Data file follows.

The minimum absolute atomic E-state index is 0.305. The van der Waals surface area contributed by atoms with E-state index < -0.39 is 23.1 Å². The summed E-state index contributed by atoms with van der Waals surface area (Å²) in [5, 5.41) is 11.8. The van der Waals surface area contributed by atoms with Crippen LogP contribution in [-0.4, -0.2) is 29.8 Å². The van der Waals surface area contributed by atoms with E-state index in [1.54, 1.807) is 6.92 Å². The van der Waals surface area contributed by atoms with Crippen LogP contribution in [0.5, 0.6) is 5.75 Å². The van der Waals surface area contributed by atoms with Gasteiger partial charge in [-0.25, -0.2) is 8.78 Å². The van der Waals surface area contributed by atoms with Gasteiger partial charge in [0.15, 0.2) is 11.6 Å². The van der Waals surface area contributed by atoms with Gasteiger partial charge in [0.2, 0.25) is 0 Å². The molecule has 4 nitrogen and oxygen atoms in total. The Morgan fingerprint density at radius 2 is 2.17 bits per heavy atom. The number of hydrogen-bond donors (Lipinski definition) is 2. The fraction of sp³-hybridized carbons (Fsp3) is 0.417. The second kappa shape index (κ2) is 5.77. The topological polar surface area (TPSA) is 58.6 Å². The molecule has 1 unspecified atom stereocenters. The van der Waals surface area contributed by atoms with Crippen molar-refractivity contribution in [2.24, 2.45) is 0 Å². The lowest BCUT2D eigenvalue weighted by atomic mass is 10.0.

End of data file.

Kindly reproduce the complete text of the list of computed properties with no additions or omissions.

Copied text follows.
The minimum absolute atomic E-state index is 0.305. The van der Waals surface area contributed by atoms with E-state index < -0.39 is 23.1 Å². The summed E-state index contributed by atoms with van der Waals surface area (Å²) in [5, 5.41) is 11.8. The van der Waals surface area contributed by atoms with Crippen LogP contribution in [-0.4, -0.2) is 29.8 Å². The van der Waals surface area contributed by atoms with E-state index in [1.54, 1.807) is 6.92 Å². The van der Waals surface area contributed by atoms with Crippen LogP contribution in [0.5, 0.6) is 5.75 Å². The van der Waals surface area contributed by atoms with Gasteiger partial charge in [-0.25, -0.2) is 8.78 Å². The van der Waals surface area contributed by atoms with Gasteiger partial charge in [0.15, 0.2) is 11.6 Å². The van der Waals surface area contributed by atoms with Gasteiger partial charge in [0.2, 0.25) is 0 Å². The molecule has 4 nitrogen and oxygen atoms in total. The Morgan fingerprint density at radius 2 is 2.17 bits per heavy atom. The number of hydrogen-bond donors (Lipinski definition) is 2. The fraction of sp³-hybridized carbons (Fsp3) is 0.417. The second kappa shape index (κ2) is 5.77. The topological polar surface area (TPSA) is 58.6 Å². The molecule has 1 unspecified atom stereocenters. The van der Waals surface area contributed by atoms with Crippen molar-refractivity contribution in [2.24, 2.45) is 0 Å². The lowest BCUT2D eigenvalue weighted by atomic mass is 10.0.